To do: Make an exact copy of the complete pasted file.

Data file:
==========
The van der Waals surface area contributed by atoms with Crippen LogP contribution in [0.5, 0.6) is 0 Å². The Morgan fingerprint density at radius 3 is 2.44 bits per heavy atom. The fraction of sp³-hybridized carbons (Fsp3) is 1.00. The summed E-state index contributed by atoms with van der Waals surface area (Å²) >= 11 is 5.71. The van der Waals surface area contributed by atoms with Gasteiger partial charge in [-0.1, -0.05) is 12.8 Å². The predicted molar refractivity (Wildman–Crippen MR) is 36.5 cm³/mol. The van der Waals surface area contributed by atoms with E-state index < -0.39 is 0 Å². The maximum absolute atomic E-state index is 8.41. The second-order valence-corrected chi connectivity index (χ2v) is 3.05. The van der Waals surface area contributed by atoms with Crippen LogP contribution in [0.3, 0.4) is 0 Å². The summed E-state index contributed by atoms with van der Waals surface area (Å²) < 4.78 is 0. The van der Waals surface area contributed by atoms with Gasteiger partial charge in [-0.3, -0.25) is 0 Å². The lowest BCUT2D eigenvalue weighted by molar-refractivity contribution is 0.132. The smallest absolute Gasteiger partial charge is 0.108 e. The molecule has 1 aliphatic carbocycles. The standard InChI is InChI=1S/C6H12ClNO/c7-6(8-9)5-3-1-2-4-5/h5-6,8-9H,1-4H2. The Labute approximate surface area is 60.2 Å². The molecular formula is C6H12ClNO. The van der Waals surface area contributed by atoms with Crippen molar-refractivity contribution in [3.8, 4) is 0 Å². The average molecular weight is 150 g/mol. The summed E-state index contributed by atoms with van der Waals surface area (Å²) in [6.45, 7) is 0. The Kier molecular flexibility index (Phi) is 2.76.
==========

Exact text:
The van der Waals surface area contributed by atoms with Crippen LogP contribution in [0.5, 0.6) is 0 Å². The Morgan fingerprint density at radius 3 is 2.44 bits per heavy atom. The fraction of sp³-hybridized carbons (Fsp3) is 1.00. The summed E-state index contributed by atoms with van der Waals surface area (Å²) >= 11 is 5.71. The van der Waals surface area contributed by atoms with Gasteiger partial charge in [-0.1, -0.05) is 12.8 Å². The predicted molar refractivity (Wildman–Crippen MR) is 36.5 cm³/mol. The van der Waals surface area contributed by atoms with E-state index < -0.39 is 0 Å². The maximum absolute atomic E-state index is 8.41. The second-order valence-corrected chi connectivity index (χ2v) is 3.05. The van der Waals surface area contributed by atoms with Crippen LogP contribution in [0.3, 0.4) is 0 Å². The summed E-state index contributed by atoms with van der Waals surface area (Å²) < 4.78 is 0. The van der Waals surface area contributed by atoms with Gasteiger partial charge in [-0.3, -0.25) is 0 Å². The lowest BCUT2D eigenvalue weighted by molar-refractivity contribution is 0.132. The smallest absolute Gasteiger partial charge is 0.108 e. The molecule has 1 aliphatic carbocycles. The standard InChI is InChI=1S/C6H12ClNO/c7-6(8-9)5-3-1-2-4-5/h5-6,8-9H,1-4H2. The Labute approximate surface area is 60.2 Å². The molecular formula is C6H12ClNO. The van der Waals surface area contributed by atoms with Crippen molar-refractivity contribution in [3.8, 4) is 0 Å². The average molecular weight is 150 g/mol. The summed E-state index contributed by atoms with van der Waals surface area (Å²) in [6.45, 7) is 0. The Kier molecular flexibility index (Phi) is 2.76.